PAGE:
Kevin de León
|Kevin de León|
|President pro tempore of the California Senate|
October 15, 2014
|Preceded by||Darrell Steinberg|
|Member of the California State Senate
from the 24th district
22nd district (2010–2014)
December 6, 2010
|Preceded by||Gil Cedillo|
|Member of the California State Assembly
from the 45th district
December 4, 2006 – December 6, 2010
|Preceded by||Jackie Goldberg|
|Succeeded by||Gil Cedillo|
December 10, 1966 |
San Diego, California, U.S.
|Alma mater||University of California, Santa Barbara
Kevin de León is a Democratic politician who was elected to the California State Senate in 2010 to represent the 24th district. de León was elected President pro tempore of the California State Senate on June 19, 2014, and was sworn in on October 15, 2014; he is the first Latino to hold that position in over 130 years.
De León served four years as a State Assembly member for the 45th district that included Hollywood, Thai Town, Little Armenia, Historic Filipinotown, Echo Park, Chinatown, El Sereno, Silver Lake, Atwater Village, Mount Washington, Montecito Heights, Highland Park, Glassell Park and East Los Angeles.
Throughout his legislative career, De León focused much of his efforts on bills affecting the environment, the working poor, immigration and public safety. He was instrumental in last year's passage of a bill providing driver's licenses to illegal immigrants, and made national headlines in 2012 by proposing a first-of-its-kind, state-run retirement savings plan for low-income workers. He co-chaired Proposition 39 – the California Clean Energy Jobs Act — hoping to create more than 40,000 California jobs, and generate billions of dollars to modernize California schools.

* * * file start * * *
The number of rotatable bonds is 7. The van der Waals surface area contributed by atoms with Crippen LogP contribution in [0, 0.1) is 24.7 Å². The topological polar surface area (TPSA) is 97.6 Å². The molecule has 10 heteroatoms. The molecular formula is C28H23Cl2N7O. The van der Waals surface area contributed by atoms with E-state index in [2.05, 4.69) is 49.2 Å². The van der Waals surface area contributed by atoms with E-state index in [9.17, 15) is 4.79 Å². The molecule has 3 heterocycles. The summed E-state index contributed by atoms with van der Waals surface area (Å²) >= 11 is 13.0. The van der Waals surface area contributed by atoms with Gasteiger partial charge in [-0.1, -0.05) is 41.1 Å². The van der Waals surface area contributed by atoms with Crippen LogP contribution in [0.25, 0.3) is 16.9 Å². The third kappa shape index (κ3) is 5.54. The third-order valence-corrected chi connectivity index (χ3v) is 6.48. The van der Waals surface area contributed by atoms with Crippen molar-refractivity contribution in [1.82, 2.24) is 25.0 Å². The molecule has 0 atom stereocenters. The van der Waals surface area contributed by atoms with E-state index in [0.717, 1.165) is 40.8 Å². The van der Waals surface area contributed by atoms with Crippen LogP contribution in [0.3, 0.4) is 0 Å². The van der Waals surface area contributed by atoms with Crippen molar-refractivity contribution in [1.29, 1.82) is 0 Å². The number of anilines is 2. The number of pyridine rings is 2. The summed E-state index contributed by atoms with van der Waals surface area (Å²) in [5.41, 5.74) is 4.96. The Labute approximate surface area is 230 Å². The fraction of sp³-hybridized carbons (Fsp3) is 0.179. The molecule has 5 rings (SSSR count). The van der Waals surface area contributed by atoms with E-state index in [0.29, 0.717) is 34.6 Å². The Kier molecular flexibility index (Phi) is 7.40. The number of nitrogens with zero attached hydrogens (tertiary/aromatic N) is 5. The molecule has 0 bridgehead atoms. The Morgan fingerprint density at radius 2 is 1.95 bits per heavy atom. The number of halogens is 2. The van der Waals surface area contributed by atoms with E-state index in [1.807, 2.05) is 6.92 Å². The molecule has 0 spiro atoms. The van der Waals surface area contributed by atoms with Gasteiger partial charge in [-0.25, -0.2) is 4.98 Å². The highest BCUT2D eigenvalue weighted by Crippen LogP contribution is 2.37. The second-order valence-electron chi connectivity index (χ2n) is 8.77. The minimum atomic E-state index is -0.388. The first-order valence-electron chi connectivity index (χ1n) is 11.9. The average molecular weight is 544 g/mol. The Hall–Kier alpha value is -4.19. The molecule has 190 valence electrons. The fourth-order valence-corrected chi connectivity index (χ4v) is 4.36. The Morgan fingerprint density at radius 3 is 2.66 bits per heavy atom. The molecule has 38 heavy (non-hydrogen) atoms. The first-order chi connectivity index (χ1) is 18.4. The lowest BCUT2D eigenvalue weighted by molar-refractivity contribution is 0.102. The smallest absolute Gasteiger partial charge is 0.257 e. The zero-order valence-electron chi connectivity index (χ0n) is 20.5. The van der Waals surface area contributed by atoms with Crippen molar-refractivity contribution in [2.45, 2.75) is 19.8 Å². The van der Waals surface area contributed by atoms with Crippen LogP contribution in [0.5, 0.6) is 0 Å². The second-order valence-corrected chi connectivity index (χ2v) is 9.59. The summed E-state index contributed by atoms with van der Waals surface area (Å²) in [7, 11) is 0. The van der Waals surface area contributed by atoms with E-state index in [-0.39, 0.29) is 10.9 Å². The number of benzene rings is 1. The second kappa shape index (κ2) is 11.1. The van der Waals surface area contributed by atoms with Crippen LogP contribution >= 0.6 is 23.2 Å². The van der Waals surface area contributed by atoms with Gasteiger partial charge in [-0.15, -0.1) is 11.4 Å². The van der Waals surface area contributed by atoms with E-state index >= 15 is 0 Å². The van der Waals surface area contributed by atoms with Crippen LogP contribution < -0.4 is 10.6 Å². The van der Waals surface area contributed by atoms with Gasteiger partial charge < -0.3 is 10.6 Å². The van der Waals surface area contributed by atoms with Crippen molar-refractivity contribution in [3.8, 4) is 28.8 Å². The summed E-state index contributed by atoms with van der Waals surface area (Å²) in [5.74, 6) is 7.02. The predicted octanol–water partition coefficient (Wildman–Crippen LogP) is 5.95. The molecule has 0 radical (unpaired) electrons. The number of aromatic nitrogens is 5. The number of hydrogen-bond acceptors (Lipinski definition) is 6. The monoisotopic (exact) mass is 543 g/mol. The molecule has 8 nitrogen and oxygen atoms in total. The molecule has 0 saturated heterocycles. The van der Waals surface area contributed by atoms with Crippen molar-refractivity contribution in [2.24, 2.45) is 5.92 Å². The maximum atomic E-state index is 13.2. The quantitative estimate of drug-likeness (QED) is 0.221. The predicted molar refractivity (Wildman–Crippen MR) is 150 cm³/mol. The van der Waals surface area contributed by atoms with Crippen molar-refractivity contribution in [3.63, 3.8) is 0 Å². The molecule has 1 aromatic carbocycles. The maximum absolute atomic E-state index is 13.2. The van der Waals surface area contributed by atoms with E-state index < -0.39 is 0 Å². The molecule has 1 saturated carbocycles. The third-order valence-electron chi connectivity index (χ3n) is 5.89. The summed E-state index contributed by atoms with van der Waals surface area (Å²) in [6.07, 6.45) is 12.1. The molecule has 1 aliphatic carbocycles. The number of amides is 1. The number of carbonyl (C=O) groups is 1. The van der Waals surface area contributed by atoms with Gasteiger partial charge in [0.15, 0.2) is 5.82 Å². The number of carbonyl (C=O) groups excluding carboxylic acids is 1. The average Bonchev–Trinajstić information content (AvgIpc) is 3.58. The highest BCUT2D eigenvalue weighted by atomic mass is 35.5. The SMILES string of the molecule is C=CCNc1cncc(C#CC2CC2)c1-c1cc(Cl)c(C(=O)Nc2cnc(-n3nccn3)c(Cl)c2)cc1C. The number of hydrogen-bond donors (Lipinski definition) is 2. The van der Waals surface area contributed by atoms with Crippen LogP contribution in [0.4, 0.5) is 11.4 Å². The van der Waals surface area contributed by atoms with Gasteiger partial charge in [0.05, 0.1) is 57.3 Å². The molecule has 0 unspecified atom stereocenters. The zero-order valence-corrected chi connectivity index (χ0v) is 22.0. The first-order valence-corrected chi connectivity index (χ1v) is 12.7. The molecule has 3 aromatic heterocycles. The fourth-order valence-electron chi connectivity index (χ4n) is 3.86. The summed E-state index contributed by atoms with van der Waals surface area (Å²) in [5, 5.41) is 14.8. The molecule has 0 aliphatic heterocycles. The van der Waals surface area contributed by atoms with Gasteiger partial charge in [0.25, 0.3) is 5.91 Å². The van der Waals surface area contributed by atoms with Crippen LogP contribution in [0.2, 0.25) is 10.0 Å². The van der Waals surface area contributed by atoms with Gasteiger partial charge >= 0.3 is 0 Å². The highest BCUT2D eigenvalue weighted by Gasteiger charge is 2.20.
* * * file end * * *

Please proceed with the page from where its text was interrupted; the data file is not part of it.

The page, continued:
During his eight years representing Los Angeles in the Legislature, de León has pressed the concerns of immigrants, low-wage workers, and families suffering from gang violence. He has championed bills that restrict the sale of ammunition, improve energy efficiency in schools, expand urban park space, give driver's licenses to illegal immigrants, and require overtime pay for domestic workers. He also fought to ensure revenue from California's landmark law to reduce greenhouse gas emissions be directed towards air, water and other environmental quality projects in low-income neighborhoods.
After years as an educator teaching U.S. citizenship courses, de León became a community organizer helping plan the largest civil rights march in California history against Proposition 187. Now, on the 20th anniversary of Proposition 187's passage, his Senate Bill 396 erases this California law. Following years as an advocate for teachers and public schools with the National Education Association and California Teachers Association, Kevin de León ran for a seat in the California state legislature and won.
de León was the first in his family to graduate from high school and attended the University of California, Santa Barbara and received his degree from Pitzer College at the Claremont Colleges with Honors. He lives in Los Angeles and has one daughter.
de León is a member of the Alliance for a Better California and the California Teachers Association.